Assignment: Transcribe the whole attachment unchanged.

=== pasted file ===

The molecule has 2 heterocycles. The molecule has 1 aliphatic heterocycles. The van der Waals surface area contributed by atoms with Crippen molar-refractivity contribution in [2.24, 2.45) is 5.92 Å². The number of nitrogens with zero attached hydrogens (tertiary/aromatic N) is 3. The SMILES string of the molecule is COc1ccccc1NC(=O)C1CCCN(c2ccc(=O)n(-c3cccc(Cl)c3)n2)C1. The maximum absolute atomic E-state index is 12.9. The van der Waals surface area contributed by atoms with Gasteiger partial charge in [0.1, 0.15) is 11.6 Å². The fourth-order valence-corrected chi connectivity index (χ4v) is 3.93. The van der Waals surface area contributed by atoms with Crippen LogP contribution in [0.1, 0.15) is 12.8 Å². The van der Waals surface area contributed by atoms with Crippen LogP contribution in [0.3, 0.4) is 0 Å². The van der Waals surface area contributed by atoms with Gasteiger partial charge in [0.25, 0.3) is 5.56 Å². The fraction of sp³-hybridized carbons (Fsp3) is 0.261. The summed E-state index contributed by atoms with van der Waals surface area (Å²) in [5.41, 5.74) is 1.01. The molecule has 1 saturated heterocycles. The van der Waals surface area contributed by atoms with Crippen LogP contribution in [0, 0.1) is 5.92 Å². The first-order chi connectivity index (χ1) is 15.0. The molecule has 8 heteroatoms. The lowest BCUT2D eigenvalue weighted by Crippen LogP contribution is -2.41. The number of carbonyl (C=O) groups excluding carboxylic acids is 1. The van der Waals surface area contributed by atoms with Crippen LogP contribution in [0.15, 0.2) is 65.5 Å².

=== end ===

The molecule has 2 heterocycles. The molecule has 1 aliphatic heterocycles. The van der Waals surface area contributed by atoms with Crippen molar-refractivity contribution in [2.24, 2.45) is 5.92 Å². The number of nitrogens with zero attached hydrogens (tertiary/aromatic N) is 3. The SMILES string of the molecule is COc1ccccc1NC(=O)C1CCCN(c2ccc(=O)n(-c3cccc(Cl)c3)n2)C1. The maximum absolute atomic E-state index is 12.9. The van der Waals surface area contributed by atoms with Gasteiger partial charge in [0.1, 0.15) is 11.6 Å². The fourth-order valence-corrected chi connectivity index (χ4v) is 3.93. The van der Waals surface area contributed by atoms with Crippen LogP contribution in [0.1, 0.15) is 12.8 Å². The van der Waals surface area contributed by atoms with Crippen LogP contribution in [0.3, 0.4) is 0 Å². The van der Waals surface area contributed by atoms with Gasteiger partial charge in [0.25, 0.3) is 5.56 Å². The fraction of sp³-hybridized carbons (Fsp3) is 0.261. The summed E-state index contributed by atoms with van der Waals surface area (Å²) in [5.41, 5.74) is 1.01. The molecule has 1 saturated heterocycles. The van der Waals surface area contributed by atoms with Crippen LogP contribution in [0, 0.1) is 5.92 Å². The first-order chi connectivity index (χ1) is 15.0. The molecule has 8 heteroatoms. The lowest BCUT2D eigenvalue weighted by Crippen LogP contribution is -2.41. The number of carbonyl (C=O) groups excluding carboxylic acids is 1. The van der Waals surface area contributed by atoms with Crippen LogP contribution in [0.15, 0.2) is 65.5 Å².